Interviewed last year for a crypto-anarchist show called the Vonu Podcast, whose host labeled the couple “self-liberators,” each described their path to anarchism.
Raised by “hippie parents” who were anti-government but simultaneously dependent on food stamps, Forester said she became interested in politics in college. She realized politics “weren’t changing anything,” however, so she dropped out and “one thing led to another.”
Galton said that he had always had libertarian leanings, but that his anti-state philosophy grew sharper during the several months he spent in prison, although he claimed that he had never committed a crime. His lawyer gave him several books that put him on a “fast track toward anarchy,” he said, including Machiavelli’s “The Prince” and Dale Carnegie’s “How to Win Friends and Influence People.”
The couple began using cryptocurrencies toward the end of 2011 and decided to “de-bank” in 2012, they said. Attempting to live off the grid — with only a “cheap smartphone" and the “occasional Google search” — they bounced around the Midwest.
In Detroit, where they experimented with gardening and tried to fight government land seizures, they ran afoul of drug laws nearly three years ago, they said. “We were just trying to live in peace with our use of the cannabis plant," Forester said. "We had the wrong things on us at the wrong time.”
They were charged with five felonies, Galton said, and faced the possibility of more than 25 years in prison.
That’s when they fled, heading first to California and then to Mexico. “Neither of us could afford to pay all of the money to bribe the judges,” Forester said. “Our only defense was to leave.”
They crossed the border with $50 in cash. Once in Acapulco, they found odd jobs in the tourism industry, while also amassing followings on Steemit, a blogging and social networking site. Forester built a business blowing glass into pipes. Among their projects were organizing “Meat Ups,” which advocated a carnivorous diet, and creating “an uncensorable Wikipedia.”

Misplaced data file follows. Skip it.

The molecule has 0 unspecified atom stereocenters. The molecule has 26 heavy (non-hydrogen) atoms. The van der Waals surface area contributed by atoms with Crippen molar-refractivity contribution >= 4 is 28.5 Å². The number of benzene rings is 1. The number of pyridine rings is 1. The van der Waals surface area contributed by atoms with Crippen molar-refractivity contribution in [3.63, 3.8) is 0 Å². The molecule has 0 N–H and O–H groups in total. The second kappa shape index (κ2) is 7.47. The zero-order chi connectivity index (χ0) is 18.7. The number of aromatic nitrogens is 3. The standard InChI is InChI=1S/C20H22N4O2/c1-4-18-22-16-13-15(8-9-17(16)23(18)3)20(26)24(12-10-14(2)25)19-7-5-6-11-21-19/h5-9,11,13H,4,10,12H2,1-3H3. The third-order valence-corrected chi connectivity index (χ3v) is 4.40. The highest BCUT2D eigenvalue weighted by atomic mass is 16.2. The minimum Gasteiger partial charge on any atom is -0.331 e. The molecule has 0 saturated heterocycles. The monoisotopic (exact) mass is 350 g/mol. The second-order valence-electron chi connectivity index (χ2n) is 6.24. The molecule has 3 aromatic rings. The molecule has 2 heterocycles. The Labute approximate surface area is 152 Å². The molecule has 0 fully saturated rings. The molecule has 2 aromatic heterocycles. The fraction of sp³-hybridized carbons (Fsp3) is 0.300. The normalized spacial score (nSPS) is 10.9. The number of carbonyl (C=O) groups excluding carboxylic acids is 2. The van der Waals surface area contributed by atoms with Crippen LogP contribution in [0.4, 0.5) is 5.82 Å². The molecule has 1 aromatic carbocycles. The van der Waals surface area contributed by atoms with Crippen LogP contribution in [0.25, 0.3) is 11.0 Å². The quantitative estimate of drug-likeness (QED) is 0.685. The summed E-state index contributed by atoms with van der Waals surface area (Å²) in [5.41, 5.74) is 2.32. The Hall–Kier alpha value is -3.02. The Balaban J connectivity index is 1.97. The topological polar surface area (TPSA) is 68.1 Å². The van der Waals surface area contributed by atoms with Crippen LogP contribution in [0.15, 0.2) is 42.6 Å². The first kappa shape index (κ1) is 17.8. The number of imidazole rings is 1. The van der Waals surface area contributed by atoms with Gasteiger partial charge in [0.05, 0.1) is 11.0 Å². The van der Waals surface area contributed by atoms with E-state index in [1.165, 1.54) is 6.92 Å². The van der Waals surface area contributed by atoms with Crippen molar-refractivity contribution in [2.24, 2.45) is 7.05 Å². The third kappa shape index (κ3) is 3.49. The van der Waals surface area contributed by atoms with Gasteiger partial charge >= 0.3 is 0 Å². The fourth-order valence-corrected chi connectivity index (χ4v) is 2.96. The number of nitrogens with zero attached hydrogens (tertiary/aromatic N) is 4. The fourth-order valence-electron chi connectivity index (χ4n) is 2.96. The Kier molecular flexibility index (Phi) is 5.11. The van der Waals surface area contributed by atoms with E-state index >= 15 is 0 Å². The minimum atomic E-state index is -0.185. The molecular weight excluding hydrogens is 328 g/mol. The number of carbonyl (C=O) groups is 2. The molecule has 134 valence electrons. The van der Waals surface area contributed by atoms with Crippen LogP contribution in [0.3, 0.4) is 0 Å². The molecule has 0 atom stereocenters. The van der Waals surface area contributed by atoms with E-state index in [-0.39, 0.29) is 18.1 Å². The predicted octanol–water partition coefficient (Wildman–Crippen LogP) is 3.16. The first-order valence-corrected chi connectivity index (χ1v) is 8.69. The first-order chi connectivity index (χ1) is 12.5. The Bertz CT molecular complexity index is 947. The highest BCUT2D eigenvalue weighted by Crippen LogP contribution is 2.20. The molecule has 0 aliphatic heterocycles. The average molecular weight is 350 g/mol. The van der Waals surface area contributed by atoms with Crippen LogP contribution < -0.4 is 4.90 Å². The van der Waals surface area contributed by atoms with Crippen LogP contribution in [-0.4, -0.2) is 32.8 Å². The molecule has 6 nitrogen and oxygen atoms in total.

They were founders of Anarchaforko, an anarchist conference and spinoff of the more well-known Anarchapulco, which brings 3,000 people to Acapulco each year for discussions about ways to “live unchained.” Both were to take place this month.
A participant in last year’s events mourned Galton’s death — suggesting that he had been targeted by cartels because he was competing with them — but said he was not afraid to return to the resort town in the state of Guerrero, which had a homicide rate in 2017 of 64.2 per 100,000 inhabitants, more than twice that of Chicago.
“You gotta have common sense about it, but I’d say it’s safer than any big city I’ve lived in in the U.S., like way safer than Chicago or something like that,” Galton said in the March 2017 interview, titled “John and Lily on the Run.”
Asked by Press for Truth whether there had been any contact from American authorities, Galton said, “We’re sure they know, like at this point, we’re trying to call out the corruption of the system."
“We don’t dislike America or anybody like that,” he said, explaining that his objection was rather to “statism.” He averred, “Taxation is theft.”
“And this is how they affect real people’s lives,” Forester said.